What about Fluffy? Pet fostering in Cairns, Queensland

The perennial problem of how to effectively coordinate pets and their owners during evacuation is one that Cairns Regional Council in far north Queensland is looking to solve.

Cairns region has 20,000 registered dogs and numbers of cats are estimated in the thousands. In a location known for its significant hazard exposure of cyclones and storm surges, pet ownership means including holistic planning for pets during emergencies and disasters.

Planning can be troublesome for pet owners living in storm-surge areas when their pets cannot be brought into lock-down cyclone shelters, or for people with specific vulnerabilities who may need evacuation in a disaster. Cairns region disaster managers face the same dilemma, particularly because the RSPCA and other animal management facilities are in storm-surge or flood zones. There are multiple examples worldwide of residents refusing to evacuate without their pets or being traumatised through evacuation separation. Thus, the Cairns Regional Council disaster team worked with a new community-based animal care group to assist.

The group, Animal Care for Seniors at Home (ACSAH), was formed to support older people to keep their pets at home. Owners often find they are no longer able to walk dogs (or walk them enough), provide specific care or they need advice about medication. ACSAH assists with these services by matching volunteer carers with pet-owning clients. Pets include dogs of all breeds, ages, sizes and temperaments although cats and others have been included.

The council became involved by providing advice on different emergency scenarios and support for the group’s establishment. A trust relationship has developed with regular council officer participation at meetings and activities to share information.

One aspect was what happens during evacuations. As ACSAH can offer short-term pet fostering for people who may be unwell or need to go away, its capacity to coordinate emergency fostering during times of evacuations was raised. ACSAH volunteers living outside hazard zones offer to care for pets of owners who need to be evacuated. The local disaster management team facilitates the arrangement and provides support as necessary through established response management processes.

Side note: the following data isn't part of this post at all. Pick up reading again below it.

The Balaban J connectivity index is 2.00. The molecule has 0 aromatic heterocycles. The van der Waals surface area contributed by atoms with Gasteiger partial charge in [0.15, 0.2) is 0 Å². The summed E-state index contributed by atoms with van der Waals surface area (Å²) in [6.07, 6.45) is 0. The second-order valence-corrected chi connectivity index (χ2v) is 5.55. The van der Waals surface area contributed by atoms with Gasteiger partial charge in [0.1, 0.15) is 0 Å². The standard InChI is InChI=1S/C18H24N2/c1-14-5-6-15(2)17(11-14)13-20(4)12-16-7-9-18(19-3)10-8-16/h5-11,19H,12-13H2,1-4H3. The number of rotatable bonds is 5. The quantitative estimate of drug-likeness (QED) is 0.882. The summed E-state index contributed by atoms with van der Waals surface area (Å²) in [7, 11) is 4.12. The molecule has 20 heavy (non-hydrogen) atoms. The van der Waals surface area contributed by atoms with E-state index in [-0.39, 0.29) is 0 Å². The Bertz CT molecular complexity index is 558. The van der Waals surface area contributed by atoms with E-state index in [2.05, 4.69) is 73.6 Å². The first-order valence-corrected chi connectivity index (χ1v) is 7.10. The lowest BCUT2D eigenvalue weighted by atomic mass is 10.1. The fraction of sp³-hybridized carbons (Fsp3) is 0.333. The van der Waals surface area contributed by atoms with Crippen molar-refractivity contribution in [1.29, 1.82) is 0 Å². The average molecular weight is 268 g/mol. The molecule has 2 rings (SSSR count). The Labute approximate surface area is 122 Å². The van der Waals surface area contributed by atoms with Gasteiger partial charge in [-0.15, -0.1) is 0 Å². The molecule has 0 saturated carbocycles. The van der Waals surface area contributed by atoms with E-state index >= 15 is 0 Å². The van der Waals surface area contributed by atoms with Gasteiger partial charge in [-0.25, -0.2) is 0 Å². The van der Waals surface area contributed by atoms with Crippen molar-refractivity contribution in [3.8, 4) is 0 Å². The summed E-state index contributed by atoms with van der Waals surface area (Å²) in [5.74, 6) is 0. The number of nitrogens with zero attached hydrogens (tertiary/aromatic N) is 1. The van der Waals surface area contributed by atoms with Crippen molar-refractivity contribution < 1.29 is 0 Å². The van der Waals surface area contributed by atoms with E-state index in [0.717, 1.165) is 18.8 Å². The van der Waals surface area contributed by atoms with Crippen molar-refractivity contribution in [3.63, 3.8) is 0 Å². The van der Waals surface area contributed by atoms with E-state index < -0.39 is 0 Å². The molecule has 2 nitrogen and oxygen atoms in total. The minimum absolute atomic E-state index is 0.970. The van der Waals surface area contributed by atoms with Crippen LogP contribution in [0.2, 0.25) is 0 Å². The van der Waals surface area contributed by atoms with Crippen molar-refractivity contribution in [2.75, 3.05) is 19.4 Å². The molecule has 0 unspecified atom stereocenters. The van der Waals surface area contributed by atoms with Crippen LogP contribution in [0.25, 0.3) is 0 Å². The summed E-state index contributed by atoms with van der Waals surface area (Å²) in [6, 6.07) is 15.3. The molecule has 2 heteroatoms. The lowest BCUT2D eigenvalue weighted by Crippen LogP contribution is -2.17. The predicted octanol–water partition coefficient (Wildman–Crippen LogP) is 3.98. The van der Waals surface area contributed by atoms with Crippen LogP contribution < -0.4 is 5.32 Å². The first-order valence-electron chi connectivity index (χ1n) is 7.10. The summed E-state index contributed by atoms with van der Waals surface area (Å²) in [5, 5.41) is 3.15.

To assist with effective planning, ACSAH provides its team with a ‘client’ list by hazard zone each month during the summer wet season. Volunteers work with clients to develop a personalised household emergency plan that includes the pets. The disaster management team checks the client list for any correlation with its Evacuation and Recovery (‘Vulnerable Persons’) Register so that priority contact is made with ACSAH clients in hazard zones at the same time as those on the register in the event of an evacuation.

ACSAH and the council’s disaster resilience officer meet regularly at community activities. ACSAH members are kept informed about possible weather or other significant events through inclusion in a regional ‘early advice’ email group.

While the theory and practice are relatively simple, the relationships between the council, ACSAH and its community is one that needs nurturing to flourish. However, this is an excellent example of shared responsibility and recognises the value of the role of ACSAH in Cairns communities as well as its unique place in local disaster management.